Finally, I think it’s important to pay attention to details that matter. Details help you create authentic connections to other people – it’s how they can see you’re paying attention and that you care. Details that matter help you recognize windows of opportunity. This is one of the reasons I respond to every email. I read every brief. I always need to be open. Whether it’s a stranger on the BART train to work or someone deep in my org I haven’t yet heard from, if a person is making an investment to connect with me, I’m going to give it my attention and absorb the details that matter in what they have to say. As marketers, details are where delight lives. Details are where differentiation lives. Whether you’re putting together an event or the finishing polish on web copy, that last mile is very important.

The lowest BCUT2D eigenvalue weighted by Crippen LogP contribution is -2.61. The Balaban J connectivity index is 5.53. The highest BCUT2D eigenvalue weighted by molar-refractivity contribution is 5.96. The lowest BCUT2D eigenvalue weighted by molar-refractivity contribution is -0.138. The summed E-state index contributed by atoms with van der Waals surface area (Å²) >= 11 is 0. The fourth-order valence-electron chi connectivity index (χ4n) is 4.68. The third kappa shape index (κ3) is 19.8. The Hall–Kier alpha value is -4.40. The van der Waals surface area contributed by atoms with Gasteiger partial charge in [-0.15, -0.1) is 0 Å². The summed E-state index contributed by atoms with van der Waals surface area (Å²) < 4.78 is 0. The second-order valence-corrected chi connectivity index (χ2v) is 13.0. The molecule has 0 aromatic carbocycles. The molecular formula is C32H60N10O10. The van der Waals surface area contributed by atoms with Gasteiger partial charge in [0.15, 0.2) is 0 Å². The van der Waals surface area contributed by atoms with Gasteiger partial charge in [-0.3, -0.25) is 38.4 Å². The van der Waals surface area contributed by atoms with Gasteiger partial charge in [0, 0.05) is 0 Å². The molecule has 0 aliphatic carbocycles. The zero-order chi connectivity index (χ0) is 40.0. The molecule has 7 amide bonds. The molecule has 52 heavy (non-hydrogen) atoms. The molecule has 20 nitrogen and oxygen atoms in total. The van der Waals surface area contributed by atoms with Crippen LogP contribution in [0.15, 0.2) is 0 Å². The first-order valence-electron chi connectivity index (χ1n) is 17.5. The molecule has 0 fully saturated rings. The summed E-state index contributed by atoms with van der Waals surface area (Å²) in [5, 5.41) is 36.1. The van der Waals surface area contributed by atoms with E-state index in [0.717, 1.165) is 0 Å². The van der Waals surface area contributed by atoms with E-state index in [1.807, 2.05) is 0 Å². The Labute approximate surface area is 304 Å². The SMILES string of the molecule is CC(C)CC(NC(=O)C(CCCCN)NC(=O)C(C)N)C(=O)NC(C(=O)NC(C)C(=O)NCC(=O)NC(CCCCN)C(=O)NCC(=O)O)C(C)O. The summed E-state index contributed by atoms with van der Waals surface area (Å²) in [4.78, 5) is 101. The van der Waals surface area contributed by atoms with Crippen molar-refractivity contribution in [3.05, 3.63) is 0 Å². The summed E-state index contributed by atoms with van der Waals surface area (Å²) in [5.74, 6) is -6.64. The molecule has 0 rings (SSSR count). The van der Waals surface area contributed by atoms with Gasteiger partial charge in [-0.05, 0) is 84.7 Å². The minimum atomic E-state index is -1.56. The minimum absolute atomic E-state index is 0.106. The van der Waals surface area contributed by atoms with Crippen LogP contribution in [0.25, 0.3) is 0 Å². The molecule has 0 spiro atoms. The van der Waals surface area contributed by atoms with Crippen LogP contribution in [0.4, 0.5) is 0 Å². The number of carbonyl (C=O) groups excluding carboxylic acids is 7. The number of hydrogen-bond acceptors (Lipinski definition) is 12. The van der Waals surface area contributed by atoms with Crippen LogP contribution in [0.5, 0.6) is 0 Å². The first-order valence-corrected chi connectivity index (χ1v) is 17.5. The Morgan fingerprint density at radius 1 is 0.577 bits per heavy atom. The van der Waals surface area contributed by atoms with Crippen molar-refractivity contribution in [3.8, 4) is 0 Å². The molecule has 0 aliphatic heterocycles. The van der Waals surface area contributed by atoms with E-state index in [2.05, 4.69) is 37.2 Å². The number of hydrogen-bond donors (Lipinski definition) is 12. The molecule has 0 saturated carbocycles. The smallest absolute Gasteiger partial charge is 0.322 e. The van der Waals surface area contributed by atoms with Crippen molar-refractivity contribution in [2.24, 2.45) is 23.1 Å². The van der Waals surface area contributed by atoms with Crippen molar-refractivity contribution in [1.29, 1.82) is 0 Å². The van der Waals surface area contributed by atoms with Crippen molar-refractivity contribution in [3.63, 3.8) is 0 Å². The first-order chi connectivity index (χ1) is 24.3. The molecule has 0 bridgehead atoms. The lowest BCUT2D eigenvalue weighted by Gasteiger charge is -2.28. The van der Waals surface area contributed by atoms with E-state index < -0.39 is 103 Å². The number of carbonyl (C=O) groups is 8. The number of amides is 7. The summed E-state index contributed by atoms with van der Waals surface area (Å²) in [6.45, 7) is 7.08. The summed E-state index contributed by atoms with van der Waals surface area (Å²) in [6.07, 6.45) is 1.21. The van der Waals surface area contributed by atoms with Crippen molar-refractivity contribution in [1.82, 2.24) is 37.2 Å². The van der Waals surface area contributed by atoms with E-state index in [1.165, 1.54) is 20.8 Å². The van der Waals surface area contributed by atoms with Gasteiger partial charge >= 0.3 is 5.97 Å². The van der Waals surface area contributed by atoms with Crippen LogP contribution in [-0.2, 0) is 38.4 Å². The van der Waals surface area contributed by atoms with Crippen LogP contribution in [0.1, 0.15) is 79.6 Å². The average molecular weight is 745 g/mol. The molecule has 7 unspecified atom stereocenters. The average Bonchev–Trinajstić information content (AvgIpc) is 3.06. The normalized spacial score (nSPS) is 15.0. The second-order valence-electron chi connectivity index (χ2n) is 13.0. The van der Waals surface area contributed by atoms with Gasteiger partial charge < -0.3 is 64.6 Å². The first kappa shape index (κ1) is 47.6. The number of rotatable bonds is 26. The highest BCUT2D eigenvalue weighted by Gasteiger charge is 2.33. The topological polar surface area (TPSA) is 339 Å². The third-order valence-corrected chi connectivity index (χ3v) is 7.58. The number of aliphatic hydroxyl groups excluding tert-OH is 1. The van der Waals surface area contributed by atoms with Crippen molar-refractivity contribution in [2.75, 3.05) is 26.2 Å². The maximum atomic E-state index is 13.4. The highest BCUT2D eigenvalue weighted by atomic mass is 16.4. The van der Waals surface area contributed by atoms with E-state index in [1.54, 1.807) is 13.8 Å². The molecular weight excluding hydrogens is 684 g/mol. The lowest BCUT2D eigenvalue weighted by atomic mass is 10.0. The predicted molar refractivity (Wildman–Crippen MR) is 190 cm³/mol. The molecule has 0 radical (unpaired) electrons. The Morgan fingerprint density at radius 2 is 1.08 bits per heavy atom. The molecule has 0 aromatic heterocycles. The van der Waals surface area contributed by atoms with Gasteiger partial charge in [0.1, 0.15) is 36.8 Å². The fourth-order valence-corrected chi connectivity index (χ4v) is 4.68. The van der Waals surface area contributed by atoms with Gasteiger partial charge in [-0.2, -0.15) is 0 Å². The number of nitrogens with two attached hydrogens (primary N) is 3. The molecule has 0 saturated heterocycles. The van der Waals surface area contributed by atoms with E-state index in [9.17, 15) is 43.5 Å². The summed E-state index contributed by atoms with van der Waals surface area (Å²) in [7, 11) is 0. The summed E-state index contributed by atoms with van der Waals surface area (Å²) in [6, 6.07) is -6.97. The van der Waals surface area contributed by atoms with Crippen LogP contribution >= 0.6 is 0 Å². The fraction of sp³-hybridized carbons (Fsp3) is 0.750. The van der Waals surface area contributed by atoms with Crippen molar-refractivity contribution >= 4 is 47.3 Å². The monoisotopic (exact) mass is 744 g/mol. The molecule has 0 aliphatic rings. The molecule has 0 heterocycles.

Resilience Comes From Loss, Then Having to Rebuild
One of the hardest personal experiences of my life has been going through divorce. At the beginning you don’t fully recognize that you’re going to lose friends, you’re going to lose family. You don’t know how cold it is in the depths of isolation. You have no sense for how sharp the sting bystanders can inflict by judging without understanding the wholeness of your circumstances. That experience left me with so much empathy. I try hard never to judge. We have no idea what’s going on in the lives of other people. It’s not our place to make judgements or assumptions. One of the most compassionate things we can do with our colleagues exists in a simple question: “How are you doing?” Then wait, and truly listen to hear the response.
One of the most compassionate things we can do with our colleagues exists in a simple question: “How are you doing?” Then wait, and truly listen to hear the response.